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Absent Members PDF Print E-mail
Written by C.W. Miller   

Advocate and Messenger--1924

Members who join a church and later move so far away that they can't attend, or those members who for other reasons don't attend, are a problem in all our churches. The custom is to talk over these things as individuals and do nothing so far as the church is concerned. Some of the absent ones will write; some will not write dread to pick up pencil or pen because it is so hard to say on paper what they feel. Many of these absent ones feel that perhaps nobody Cares about them, that they are so little they never did amount to anything when they did attend, and, perhaps those who attend regularly have forgotten them. But some of these absent ones remain ever true to their obligations despite time and distance, while others, feeling lonely and neglected, drift off to, other denominations for the sake of human sympathy. The world is always on the watch for stray or wandering sheep, seeking whom they may devour. Every religious society has people among its membership who are not satisfied with the order of the house they are in, but who either don't know where to go, or are kept from leaving by ridicule, persuasion, falsifying, and by giving new or dissatisfied members places of leadership and re­sponsibility to hold them. Our stray ones are enticed, and some captured and held in this way.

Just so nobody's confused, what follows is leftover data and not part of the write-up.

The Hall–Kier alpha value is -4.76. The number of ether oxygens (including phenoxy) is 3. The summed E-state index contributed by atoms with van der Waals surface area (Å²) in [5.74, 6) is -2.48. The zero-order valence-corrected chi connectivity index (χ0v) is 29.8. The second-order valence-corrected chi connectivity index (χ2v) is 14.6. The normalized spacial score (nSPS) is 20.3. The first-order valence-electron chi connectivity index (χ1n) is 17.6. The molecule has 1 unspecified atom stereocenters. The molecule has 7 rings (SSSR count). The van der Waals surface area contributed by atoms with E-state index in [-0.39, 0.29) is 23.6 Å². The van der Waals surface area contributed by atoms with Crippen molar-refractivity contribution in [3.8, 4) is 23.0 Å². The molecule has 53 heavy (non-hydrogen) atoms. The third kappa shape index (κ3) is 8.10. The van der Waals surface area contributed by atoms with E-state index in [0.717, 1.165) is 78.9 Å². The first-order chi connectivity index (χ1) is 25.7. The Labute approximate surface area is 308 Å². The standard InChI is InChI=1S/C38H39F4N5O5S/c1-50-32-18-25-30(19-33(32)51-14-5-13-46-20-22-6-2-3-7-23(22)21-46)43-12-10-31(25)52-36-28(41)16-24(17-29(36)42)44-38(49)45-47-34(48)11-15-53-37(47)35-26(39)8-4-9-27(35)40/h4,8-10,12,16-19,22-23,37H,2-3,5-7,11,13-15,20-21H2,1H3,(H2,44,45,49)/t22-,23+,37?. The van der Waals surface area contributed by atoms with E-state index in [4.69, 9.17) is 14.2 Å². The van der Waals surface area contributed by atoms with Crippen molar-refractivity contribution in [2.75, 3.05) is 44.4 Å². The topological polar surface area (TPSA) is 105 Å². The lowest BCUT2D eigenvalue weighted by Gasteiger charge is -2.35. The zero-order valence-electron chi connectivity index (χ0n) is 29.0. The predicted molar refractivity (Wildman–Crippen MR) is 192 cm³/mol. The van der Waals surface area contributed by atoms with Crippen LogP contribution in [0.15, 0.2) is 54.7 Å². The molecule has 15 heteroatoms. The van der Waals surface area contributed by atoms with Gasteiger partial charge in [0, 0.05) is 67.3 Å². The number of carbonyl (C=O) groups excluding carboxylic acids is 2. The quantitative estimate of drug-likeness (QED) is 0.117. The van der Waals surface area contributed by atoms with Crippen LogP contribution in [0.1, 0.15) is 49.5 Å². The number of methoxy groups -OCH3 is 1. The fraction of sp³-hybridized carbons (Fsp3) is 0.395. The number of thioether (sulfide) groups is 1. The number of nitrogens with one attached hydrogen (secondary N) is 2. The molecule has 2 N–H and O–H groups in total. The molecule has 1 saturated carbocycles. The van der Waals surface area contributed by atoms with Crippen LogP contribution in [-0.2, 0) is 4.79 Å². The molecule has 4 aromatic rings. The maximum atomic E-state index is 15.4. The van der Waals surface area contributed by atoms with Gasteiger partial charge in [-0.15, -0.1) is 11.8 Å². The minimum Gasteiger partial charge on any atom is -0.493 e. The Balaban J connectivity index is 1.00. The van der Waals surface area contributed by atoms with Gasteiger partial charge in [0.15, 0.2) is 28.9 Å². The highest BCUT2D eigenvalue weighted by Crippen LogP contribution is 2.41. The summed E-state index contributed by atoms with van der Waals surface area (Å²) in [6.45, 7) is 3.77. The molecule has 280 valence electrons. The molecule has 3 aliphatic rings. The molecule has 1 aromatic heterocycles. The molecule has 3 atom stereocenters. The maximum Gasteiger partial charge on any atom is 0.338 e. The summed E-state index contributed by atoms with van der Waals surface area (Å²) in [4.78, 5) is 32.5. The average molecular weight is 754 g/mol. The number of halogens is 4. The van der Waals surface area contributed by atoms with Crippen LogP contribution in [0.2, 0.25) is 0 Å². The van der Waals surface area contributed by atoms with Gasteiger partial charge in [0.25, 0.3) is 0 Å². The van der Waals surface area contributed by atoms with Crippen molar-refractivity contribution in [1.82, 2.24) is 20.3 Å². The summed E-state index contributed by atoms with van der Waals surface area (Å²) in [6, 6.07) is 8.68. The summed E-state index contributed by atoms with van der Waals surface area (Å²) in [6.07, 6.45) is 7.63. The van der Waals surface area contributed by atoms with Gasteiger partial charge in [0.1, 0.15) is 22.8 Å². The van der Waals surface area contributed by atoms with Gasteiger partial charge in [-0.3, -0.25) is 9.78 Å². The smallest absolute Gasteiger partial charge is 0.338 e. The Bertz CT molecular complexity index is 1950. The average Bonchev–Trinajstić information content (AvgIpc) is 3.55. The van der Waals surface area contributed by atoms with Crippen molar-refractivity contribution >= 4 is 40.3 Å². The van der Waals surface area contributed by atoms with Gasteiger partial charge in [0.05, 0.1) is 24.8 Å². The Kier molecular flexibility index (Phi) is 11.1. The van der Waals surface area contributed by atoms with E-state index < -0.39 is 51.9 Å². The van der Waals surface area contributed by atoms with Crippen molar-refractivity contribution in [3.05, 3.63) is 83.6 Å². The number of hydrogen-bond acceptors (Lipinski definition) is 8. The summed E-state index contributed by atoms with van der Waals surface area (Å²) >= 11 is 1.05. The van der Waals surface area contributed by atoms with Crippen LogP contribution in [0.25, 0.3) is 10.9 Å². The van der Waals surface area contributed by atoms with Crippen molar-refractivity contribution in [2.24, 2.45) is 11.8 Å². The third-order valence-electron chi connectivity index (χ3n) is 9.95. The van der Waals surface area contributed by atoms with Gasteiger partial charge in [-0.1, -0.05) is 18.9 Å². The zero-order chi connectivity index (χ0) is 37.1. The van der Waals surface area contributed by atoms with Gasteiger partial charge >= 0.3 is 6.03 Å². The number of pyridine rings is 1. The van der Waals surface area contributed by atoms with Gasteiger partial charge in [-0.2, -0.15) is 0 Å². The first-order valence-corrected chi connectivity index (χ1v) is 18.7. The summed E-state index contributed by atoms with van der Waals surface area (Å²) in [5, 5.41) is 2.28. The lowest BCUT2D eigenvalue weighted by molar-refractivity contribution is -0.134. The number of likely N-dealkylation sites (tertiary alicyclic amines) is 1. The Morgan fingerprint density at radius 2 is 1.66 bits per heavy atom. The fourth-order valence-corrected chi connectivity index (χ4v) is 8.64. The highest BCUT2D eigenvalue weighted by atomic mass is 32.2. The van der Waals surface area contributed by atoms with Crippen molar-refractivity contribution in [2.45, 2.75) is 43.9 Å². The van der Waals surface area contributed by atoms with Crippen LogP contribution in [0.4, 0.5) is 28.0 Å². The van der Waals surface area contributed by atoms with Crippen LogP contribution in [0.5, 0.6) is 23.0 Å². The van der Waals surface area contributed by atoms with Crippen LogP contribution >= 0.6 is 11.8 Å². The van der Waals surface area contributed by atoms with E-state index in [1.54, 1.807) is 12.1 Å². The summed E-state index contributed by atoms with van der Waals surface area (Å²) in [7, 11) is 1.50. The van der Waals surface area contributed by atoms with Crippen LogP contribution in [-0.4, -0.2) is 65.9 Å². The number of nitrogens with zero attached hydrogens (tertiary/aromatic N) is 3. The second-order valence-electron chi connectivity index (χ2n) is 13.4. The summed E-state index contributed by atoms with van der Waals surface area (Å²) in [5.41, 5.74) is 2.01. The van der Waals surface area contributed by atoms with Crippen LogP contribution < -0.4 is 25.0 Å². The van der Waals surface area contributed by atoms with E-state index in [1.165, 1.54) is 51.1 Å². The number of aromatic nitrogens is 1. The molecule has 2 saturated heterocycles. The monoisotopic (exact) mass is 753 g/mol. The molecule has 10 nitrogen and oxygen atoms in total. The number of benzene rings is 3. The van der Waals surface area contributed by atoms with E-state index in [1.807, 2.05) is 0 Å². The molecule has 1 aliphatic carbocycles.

I have in mind two old Baptist members, husband and wife, who moved away from their church to a distant city. They being country-bred were unused to the blandishments and complex problems of city life. The husband sickened and died leaving wife and two children in poverty. She was not financially able to return to her church for several years, and. when she did return, she found that most of the members had forgotten her, due to her enforced and pro­longed absence. This together with her feeling of poverty and friendlessness made her more despondent. She finally married again hoping for companionship and support for her children. Her new husband persuaded her to join a church of his faith. The home church, hearing of this through her relatives, gave her the first real attention since she had moved away. They excluded her without notice or labor. She has in later years become very dissatisfied in her new church relationship, and has pondered seriously returning to the Old Baptist Church where she had once belonged, acknowledged her weakness and mistakes, and ask to be re­stored.

I have known several such cases as this. Due inquiry and gospel labor would, I think, have saved some of them to us. If our churches sent letters every year to these absent ones they would be appreciated and answered by many of them. We all rejoice to see God's children asking a home with us. Isn't it worth a little labor to hold them after we have them with us? Isn't it worthwhile to show sympathy and loving-kindness to the weakly and sick in spirit, as well as to those weakly and sick in body? Warn them that are unruly, comfort the feebleminded, support the weak, be patient to­ward all men. --lst Thess. 5: 14.

    Our established church rules should be carried out in spirit; long absent members should be inquired after by the church clerk or by a committee duly appointed. This sign of life and interest would do much to prove that Old Baptists are not dead; and many on the outside would be encouraged by these signs of interest in their members' welfare to come into the fold.

C.W.M. [C. W. Miller]

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The Primitive or Old School Baptists cling to the doctrines and practices held by Baptist Churches throughout America at the close of the Revolutionary War. This site is dedicated to providing access to our rich heritage, with both historic and contemporary writings.